The first time we watched Masha and the Bear, it was in Russian and we’d found it on YouTube. Having it on Netflix in English was much nicer. It’s one of those shows that most of the parents I know of children my kids’ age can talk about at length; my boyfriend’s mother and I used to grumble together about how much we thought Bear deserved better than Girl Bear. Indeed, someone I know said she didn’t let her kid watch it because Masha is such a hellion, but I said we talked a lot in our household about why she was being bad and how not to be like her.
Masha is a small blonde girl who lives in a disused railway station in the Siberian wilderness. She is the only human in the forest for the most part. However, there is a rabbit and a few farm animals and hedgehogs and squirrels and a pair of hungry wolves. And Bear, who lives in a quite cozy little house. In the first episode, he is feeling peaceful—he’s got his samovar and his bee hives and his books. He is, in fact, a retired circus bear. And Masha, who seems to be about three, makes his life very difficult indeed.
Indeed, most of the trouble in the forest is caused by Masha’s being three with the expected complete disregard of a child her age for anything but herself. She is not a malicious child, for the most part. Indeed, there are several episodes where we see her going out of her way to be nice to people. It’s just that, you know, when the animals all hide in the beginning of the first episode, they’re not wrong to do so. Chaos definitely follows in her wake. The more so because she is a small child living completely without parents.
Not that Bear is a bad father figure for her in a lot of ways. He does have genuine affection for her much of the time, except when she’s driving him crazy and dropping trees on him and so forth. He teaches her to read, even. But the fact remains that he is, after all, a bear. And not a talking bear—the only person in the forest who talks in most episodes is Masha herself. And she doesn’t live with him; he takes care of her much of the time, but he has no actual obligation to do so.
Also, Bear is persistently trying to court Girl Bear, who is also being courted by Bro Bear. In the opinion of just about everyone I know who’s seen this show, he’s too good for her anyway. Girl Bear doesn’t like Masha; fair enough. Masha’s a nuisance. But there’s an episode where he’s playing a charming little folk song and dancing for her, and she scoffs this off until Masha makes him go hard rock. Not that the hard rock version is bad, but the folk version is sweet, and she totally blows him off.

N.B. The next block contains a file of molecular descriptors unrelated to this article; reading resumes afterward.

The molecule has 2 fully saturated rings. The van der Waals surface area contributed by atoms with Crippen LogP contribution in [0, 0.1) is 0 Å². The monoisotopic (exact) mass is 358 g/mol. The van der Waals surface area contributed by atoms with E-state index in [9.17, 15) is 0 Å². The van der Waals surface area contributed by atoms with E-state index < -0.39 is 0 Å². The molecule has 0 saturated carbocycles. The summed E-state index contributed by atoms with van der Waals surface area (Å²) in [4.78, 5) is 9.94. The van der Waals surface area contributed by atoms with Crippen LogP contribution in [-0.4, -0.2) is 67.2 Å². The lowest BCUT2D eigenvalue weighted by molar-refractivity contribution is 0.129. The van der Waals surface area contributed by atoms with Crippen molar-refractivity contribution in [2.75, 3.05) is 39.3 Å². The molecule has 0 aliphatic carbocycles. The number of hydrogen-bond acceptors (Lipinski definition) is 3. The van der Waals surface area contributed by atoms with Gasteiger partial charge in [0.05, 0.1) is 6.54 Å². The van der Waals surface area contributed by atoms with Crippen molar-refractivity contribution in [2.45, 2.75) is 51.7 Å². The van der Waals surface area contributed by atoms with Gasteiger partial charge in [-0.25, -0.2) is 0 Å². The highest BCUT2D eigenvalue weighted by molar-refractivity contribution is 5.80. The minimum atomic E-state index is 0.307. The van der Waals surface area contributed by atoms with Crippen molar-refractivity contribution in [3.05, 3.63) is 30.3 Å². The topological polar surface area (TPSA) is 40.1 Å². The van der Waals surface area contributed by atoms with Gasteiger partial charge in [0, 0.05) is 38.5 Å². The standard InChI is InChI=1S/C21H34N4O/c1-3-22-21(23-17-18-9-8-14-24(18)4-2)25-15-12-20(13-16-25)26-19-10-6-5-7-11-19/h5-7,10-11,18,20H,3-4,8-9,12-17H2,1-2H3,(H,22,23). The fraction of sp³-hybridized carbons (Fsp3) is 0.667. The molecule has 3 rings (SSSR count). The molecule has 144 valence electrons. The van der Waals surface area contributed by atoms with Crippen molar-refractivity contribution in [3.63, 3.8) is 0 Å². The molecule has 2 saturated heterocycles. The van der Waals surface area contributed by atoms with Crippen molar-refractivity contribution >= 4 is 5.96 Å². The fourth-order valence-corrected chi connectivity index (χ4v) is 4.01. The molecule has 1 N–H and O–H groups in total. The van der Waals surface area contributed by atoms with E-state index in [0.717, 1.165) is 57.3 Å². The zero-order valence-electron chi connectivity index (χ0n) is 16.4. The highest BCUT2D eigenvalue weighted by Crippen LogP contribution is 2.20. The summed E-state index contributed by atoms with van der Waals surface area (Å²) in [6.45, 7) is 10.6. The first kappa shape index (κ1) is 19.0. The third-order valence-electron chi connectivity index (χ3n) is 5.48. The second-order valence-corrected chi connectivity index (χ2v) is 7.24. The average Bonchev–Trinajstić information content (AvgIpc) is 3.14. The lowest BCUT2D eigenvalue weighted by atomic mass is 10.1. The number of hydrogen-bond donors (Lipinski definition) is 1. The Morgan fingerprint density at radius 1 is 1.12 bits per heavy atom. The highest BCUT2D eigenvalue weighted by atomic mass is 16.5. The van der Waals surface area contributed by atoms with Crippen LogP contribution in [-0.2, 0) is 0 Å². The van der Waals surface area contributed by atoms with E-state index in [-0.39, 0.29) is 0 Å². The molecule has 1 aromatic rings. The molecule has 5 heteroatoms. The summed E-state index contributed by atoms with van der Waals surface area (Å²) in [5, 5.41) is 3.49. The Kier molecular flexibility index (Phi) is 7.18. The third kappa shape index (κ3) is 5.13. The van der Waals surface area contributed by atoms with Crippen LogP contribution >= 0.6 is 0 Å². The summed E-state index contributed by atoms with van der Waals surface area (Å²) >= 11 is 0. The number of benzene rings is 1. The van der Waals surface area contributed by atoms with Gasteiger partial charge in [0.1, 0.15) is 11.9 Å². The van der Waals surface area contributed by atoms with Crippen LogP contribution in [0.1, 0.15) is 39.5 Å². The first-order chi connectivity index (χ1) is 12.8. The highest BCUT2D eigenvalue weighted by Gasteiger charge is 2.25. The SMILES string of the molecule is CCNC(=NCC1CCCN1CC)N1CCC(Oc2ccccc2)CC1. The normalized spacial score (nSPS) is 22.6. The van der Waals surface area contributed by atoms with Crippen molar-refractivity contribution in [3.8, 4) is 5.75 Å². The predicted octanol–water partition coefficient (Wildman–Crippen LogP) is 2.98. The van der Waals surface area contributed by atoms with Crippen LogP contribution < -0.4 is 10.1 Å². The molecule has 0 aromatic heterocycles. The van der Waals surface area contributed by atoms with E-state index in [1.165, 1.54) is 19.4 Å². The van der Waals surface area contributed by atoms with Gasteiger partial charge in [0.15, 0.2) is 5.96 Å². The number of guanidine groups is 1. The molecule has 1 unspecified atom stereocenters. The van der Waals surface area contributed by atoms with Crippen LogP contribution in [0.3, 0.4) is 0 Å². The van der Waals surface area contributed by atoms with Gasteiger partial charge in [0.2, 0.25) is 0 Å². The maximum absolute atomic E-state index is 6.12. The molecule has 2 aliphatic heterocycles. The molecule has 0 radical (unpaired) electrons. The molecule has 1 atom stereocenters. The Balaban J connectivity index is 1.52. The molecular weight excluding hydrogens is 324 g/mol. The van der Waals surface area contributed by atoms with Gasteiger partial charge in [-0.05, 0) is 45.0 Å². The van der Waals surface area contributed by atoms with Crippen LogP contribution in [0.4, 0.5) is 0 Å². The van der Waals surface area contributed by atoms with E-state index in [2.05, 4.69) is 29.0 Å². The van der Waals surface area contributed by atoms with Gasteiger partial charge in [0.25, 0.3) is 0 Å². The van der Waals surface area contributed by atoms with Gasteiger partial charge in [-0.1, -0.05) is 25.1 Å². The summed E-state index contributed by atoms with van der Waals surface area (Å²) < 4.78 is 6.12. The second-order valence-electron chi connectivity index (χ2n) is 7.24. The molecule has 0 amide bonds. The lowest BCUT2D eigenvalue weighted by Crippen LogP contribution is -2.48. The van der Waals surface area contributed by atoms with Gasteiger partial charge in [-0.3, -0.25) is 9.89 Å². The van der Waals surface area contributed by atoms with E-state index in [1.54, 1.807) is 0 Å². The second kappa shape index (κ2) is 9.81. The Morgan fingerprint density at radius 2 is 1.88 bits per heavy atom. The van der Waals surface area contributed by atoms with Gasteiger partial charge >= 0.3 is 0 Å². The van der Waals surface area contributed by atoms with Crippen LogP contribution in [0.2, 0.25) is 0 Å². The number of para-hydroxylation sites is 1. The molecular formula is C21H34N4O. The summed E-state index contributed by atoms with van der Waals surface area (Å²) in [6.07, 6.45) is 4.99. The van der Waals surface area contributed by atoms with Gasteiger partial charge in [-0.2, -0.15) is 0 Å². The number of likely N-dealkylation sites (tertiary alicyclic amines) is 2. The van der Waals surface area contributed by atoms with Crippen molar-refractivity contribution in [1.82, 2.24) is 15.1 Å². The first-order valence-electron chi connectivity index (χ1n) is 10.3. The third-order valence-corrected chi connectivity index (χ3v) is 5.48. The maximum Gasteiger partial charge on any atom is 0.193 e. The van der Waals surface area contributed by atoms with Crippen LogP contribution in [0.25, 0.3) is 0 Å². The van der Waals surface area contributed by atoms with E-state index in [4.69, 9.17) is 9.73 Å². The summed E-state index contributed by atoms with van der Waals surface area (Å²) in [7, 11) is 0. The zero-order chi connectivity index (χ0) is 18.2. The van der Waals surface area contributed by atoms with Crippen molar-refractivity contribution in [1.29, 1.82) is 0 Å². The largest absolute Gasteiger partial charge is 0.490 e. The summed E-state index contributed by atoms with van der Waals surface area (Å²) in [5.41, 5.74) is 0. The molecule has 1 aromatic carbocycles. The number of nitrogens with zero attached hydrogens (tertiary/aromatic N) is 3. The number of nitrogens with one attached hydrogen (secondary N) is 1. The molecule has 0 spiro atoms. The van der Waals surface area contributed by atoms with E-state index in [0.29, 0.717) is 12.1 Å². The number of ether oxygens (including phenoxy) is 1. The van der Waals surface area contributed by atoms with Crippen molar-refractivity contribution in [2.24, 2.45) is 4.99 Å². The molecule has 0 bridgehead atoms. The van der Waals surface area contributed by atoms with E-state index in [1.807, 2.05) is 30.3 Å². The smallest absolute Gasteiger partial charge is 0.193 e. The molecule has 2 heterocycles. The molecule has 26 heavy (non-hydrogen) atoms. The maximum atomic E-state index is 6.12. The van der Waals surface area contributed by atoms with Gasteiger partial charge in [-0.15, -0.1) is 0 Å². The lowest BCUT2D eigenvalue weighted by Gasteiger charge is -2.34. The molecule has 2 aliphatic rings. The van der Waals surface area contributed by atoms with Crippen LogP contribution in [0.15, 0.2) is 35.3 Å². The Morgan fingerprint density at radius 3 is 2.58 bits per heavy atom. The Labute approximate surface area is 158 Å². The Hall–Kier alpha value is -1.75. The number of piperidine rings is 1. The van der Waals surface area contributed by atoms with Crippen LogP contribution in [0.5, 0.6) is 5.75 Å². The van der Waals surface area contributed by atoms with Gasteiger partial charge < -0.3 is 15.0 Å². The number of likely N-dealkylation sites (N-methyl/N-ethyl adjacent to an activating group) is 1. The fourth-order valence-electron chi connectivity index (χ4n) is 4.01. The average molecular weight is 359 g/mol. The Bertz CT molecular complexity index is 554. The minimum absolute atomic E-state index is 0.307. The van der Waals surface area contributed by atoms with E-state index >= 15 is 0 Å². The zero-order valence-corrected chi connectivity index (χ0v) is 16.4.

There are three seasons of the show, which is the most popular Russian cartoon in the world. (Apparently, the UAE wanted to license it there, but only if the pig could be taken out and Masha dressed in a long black dress; the makers refused.) I have seen every episode many, many times. Simon is five now and still likes it, and Irene will literally shriek with delight at the opening credits. (Our upstairs neighbours hate us.) I’d still much rather watch it than many of the other shows the kids like. It’s really clever for a show with basically one speaking role; it’s amazing how “The Ransom of Red Chief” translates, for one thing.
I’d also note that, in the “Ransom of Red Chief” episode, the wolves do not threaten to eat Masha. The idea that they might is played with now and again, and certainly they’d eat the rabbit or the pig given half a chance, but what they want in that episode is the contents of Bear’s well-stocked refrigerator. Which in true O. Henry fashion he doesn’t give them, and indeed he gets a large barrel of honey from them for putting up with her. The wolves are constantly starving, but they’re less of a threat to the way of life in the forest than Bro Bear. Who is in fact a Himalayan bear, which I didn’t realize until just now.
Bear could have his placid life back if Masha weren’t there, true. He could watch his football and do his crossword puzzles and play checkers. On the other hand, in the episode where Masha decides she’s a grown-up and goes off with her cousin Dasha, the bear is miserable. No matter what she does, he still loves her. In the episode based on the Boy Who Cried Wolf, Bear always comes looking to make sure she’s okay. And I suppose that’s a lesson kids could learn that’s positive—the people who love you will always love you, even when they’re mad at you for waking them up.
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